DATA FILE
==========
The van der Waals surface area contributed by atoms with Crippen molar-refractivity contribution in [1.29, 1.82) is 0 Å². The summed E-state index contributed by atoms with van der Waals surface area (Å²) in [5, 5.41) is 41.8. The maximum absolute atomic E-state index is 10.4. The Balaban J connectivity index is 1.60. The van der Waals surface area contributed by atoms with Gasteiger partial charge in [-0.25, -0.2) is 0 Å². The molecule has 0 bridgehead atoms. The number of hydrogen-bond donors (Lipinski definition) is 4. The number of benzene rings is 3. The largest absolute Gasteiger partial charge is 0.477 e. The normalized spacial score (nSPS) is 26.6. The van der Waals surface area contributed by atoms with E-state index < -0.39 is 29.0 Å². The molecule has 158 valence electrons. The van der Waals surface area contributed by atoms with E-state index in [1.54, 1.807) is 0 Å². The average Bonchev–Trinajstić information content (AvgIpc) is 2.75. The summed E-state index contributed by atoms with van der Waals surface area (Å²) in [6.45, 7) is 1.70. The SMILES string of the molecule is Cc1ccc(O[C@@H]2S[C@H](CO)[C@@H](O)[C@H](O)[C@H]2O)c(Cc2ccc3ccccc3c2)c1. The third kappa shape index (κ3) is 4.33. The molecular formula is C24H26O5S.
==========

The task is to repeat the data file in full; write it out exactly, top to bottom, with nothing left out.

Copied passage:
The van der Waals surface area contributed by atoms with Crippen molar-refractivity contribution in [1.29, 1.82) is 0 Å². The summed E-state index contributed by atoms with van der Waals surface area (Å²) in [5, 5.41) is 41.8. The maximum absolute atomic E-state index is 10.4. The Balaban J connectivity index is 1.60. The van der Waals surface area contributed by atoms with Gasteiger partial charge in [-0.25, -0.2) is 0 Å². The molecule has 0 bridgehead atoms. The number of hydrogen-bond donors (Lipinski definition) is 4. The number of benzene rings is 3. The largest absolute Gasteiger partial charge is 0.477 e. The normalized spacial score (nSPS) is 26.6. The van der Waals surface area contributed by atoms with E-state index < -0.39 is 29.0 Å². The molecule has 158 valence electrons. The van der Waals surface area contributed by atoms with E-state index in [1.54, 1.807) is 0 Å². The average Bonchev–Trinajstić information content (AvgIpc) is 2.75. The summed E-state index contributed by atoms with van der Waals surface area (Å²) in [6.45, 7) is 1.70. The SMILES string of the molecule is Cc1ccc(O[C@@H]2S[C@H](CO)[C@@H](O)[C@H](O)[C@H]2O)c(Cc2ccc3ccccc3c2)c1. The third kappa shape index (κ3) is 4.33. The molecular formula is C24H26O5S.